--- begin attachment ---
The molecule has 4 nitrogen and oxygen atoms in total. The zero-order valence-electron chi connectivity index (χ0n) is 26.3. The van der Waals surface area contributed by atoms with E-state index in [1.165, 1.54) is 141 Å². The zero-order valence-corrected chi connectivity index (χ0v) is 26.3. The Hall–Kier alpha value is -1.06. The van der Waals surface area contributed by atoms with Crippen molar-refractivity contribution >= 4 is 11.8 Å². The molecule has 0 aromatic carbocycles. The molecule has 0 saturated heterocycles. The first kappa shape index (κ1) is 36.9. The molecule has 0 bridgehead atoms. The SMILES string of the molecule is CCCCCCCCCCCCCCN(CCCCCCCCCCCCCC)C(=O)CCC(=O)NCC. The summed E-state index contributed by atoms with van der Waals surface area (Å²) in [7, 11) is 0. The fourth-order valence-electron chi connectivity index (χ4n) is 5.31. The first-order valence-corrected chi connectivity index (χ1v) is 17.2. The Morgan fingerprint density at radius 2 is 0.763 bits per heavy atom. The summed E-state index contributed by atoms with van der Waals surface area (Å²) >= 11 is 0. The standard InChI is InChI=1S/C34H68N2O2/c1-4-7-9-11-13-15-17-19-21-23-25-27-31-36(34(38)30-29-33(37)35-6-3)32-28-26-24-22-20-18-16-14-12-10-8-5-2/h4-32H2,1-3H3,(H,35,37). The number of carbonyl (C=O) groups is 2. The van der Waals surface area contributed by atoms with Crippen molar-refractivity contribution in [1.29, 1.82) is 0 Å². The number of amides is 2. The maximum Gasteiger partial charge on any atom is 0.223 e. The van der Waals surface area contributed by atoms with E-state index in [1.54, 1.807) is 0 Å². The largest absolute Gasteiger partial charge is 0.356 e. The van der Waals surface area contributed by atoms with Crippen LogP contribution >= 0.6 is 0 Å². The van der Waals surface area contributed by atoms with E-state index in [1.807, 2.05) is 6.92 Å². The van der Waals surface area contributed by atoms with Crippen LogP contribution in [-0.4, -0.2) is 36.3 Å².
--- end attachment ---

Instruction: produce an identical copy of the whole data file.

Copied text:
The molecule has 4 nitrogen and oxygen atoms in total. The zero-order valence-electron chi connectivity index (χ0n) is 26.3. The van der Waals surface area contributed by atoms with E-state index in [1.165, 1.54) is 141 Å². The zero-order valence-corrected chi connectivity index (χ0v) is 26.3. The Hall–Kier alpha value is -1.06. The van der Waals surface area contributed by atoms with Crippen molar-refractivity contribution >= 4 is 11.8 Å². The molecule has 0 aromatic carbocycles. The molecule has 0 saturated heterocycles. The first kappa shape index (κ1) is 36.9. The molecule has 0 bridgehead atoms. The SMILES string of the molecule is CCCCCCCCCCCCCCN(CCCCCCCCCCCCCC)C(=O)CCC(=O)NCC. The summed E-state index contributed by atoms with van der Waals surface area (Å²) in [7, 11) is 0. The fourth-order valence-electron chi connectivity index (χ4n) is 5.31. The first-order valence-corrected chi connectivity index (χ1v) is 17.2. The Morgan fingerprint density at radius 2 is 0.763 bits per heavy atom. The summed E-state index contributed by atoms with van der Waals surface area (Å²) >= 11 is 0. The standard InChI is InChI=1S/C34H68N2O2/c1-4-7-9-11-13-15-17-19-21-23-25-27-31-36(34(38)30-29-33(37)35-6-3)32-28-26-24-22-20-18-16-14-12-10-8-5-2/h4-32H2,1-3H3,(H,35,37). The number of carbonyl (C=O) groups is 2. The van der Waals surface area contributed by atoms with Crippen molar-refractivity contribution in [1.29, 1.82) is 0 Å². The number of amides is 2. The maximum Gasteiger partial charge on any atom is 0.223 e. The van der Waals surface area contributed by atoms with E-state index in [1.54, 1.807) is 0 Å². The largest absolute Gasteiger partial charge is 0.356 e. The van der Waals surface area contributed by atoms with Crippen LogP contribution >= 0.6 is 0 Å². The van der Waals surface area contributed by atoms with E-state index in [1.807, 2.05) is 6.92 Å². The van der Waals surface area contributed by atoms with Crippen LogP contribution in [-0.4, -0.2) is 36.3 Å².